Then she's attacked by another, super-villainous vampire, and she becomes a dhampir, and then both brothers attempt (separately) to “seduce” her, and since by seduce I pretty much mean “rape”, I gave up. I would have given up sooner, but I have to admit that Dark Heroine has a cracktastic appeal that just kept me sneaking back to it. Much like Violet, I kept casting it aside because of my self-respect and then surrendering against my will to its ruthless advances. That lasted until there were three rape attempts in two chapters, only one of which is acknowledged as such. There's a limit to how much I can take, even for you guys.
Honestly, I just can't even cope with trying to convey how utterly and horribly objectionable the sexual politics are in this book. For one thing, the slut-shaming is not to be believed. Plus, the book is all about vampires, and in keeping with the standard vampire tropes all violence has a sexual undertone, and all sex has a violent undertone, and Kaspar is constantly saying things like, “You will give in to me. I will make sure of it” and “C'mon, Girly, just a little drop of blood. I'm so hungry. You'll enjoy it”. There were scenes of such unrelenting sexual violence, involving forced biting, groping, and kissing, that I felt physically ill. I understand that people are capable of separating fantasy from reality, but I also remember how much fifteen-year-old-self confused pressure with love, and I am not amused.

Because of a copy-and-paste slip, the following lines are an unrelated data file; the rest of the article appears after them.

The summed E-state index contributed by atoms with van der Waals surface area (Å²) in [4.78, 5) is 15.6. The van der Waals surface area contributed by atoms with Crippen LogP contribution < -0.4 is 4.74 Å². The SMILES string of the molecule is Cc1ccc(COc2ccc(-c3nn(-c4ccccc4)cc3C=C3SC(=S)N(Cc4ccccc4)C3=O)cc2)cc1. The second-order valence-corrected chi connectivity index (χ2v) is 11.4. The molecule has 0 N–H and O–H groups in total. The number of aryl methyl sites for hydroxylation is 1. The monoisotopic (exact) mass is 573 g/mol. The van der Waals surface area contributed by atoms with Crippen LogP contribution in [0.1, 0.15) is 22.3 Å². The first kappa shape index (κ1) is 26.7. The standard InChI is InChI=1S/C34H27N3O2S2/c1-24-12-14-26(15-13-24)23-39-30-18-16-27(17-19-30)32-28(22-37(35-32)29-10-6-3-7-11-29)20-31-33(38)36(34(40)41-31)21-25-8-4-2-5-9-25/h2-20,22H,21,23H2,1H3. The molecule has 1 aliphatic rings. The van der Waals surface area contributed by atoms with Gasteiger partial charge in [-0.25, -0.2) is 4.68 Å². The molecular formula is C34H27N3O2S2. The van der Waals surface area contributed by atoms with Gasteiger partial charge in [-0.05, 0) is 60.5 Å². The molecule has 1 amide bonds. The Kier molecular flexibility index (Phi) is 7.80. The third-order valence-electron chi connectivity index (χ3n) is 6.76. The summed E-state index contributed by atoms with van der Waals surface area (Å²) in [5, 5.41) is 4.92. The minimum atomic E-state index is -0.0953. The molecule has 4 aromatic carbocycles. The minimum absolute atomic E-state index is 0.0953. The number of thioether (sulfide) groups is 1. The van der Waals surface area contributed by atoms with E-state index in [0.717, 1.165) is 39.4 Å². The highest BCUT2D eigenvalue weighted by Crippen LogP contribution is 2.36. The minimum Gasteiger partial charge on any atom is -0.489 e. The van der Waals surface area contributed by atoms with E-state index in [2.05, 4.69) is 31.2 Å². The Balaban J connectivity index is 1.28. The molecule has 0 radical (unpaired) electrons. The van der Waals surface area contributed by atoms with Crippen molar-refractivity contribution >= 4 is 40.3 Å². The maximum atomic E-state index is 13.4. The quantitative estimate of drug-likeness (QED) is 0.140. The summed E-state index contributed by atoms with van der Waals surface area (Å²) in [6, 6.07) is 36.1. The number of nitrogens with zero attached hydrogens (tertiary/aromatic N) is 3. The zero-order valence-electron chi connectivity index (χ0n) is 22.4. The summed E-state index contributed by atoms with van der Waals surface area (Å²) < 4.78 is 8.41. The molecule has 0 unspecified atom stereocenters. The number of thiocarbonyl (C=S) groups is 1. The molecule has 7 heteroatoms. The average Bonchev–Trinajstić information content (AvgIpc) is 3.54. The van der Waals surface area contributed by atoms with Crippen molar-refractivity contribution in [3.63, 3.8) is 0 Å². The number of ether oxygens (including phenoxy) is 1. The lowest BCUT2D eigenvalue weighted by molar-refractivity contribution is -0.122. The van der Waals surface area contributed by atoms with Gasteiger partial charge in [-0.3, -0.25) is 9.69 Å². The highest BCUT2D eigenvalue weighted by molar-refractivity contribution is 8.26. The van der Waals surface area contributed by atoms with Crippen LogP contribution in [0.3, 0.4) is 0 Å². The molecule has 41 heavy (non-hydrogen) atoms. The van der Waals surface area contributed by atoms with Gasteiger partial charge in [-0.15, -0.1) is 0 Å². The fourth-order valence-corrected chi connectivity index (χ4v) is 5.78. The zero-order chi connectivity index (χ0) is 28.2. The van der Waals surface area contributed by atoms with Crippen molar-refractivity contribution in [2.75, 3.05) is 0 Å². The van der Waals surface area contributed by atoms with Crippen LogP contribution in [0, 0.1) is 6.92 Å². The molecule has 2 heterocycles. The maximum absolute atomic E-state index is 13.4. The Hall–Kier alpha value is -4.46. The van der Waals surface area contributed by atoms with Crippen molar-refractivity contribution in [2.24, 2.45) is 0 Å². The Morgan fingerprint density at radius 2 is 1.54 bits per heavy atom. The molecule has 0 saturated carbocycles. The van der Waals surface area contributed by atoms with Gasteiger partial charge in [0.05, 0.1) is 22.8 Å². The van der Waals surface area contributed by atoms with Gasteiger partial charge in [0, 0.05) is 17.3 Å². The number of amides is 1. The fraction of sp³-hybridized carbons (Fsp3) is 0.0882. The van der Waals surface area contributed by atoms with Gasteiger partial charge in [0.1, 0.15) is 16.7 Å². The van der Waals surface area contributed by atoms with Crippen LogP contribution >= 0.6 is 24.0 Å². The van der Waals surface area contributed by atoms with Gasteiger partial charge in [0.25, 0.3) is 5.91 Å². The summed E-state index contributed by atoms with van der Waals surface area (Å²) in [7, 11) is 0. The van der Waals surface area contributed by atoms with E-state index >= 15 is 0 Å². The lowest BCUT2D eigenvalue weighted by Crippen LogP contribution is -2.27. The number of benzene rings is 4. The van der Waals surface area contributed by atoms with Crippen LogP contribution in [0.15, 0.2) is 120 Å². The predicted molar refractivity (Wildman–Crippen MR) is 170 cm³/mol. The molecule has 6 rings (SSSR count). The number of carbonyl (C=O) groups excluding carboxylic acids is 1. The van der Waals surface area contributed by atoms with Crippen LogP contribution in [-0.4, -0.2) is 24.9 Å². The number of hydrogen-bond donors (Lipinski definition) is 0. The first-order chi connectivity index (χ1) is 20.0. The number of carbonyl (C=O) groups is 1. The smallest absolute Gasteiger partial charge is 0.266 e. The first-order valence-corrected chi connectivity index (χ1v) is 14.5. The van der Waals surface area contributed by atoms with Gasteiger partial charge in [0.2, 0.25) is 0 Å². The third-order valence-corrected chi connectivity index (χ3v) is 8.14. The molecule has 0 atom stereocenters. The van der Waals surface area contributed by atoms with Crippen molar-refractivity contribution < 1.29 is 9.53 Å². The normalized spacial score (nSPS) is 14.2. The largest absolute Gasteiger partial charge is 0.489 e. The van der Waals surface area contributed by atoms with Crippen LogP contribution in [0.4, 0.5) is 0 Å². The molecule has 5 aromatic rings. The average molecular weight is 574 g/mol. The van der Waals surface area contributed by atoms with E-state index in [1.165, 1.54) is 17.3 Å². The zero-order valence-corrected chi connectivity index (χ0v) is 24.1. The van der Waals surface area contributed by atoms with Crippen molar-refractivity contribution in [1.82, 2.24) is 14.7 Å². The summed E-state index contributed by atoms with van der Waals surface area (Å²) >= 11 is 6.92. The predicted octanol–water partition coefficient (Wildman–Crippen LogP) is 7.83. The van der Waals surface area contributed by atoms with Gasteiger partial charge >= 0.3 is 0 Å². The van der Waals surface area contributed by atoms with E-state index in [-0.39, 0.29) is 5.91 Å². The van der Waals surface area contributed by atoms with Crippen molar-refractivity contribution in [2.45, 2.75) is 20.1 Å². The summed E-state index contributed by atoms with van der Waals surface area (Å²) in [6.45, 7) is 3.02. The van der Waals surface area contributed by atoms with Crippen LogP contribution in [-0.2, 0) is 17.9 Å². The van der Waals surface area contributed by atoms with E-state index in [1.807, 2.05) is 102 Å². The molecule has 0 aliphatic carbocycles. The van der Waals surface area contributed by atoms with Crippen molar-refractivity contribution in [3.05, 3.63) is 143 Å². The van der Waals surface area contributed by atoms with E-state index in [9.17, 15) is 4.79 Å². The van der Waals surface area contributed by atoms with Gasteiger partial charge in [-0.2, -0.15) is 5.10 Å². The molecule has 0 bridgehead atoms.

I peeked ahead to the ending, and my fifteen-year-old-self, the one who has not yet learned that guys who pressure you into doing things you don't want to do are not actually nice, is thrilled to discover that Kaspar is actually a REALLY NICE GUY with whom Violet is destined to experience TRUE LOVE as a Heroine in Fulfillment of a Prophecy. I have to admit that the author can certainly keep the reader involved in a story, because I made it much father into the book that I would have expected given its old-school quality. Her use of language is good, and it doesn't surprise me that this book is popular. But anyone who objects to controlling relationships (which, frankly, bloody well ought to be everyone) should give this one a pass. This is the first book in a series, so expect an ending that resolves the Violet/Kaspar relationship but leaves a ton of other plot stuff hanging.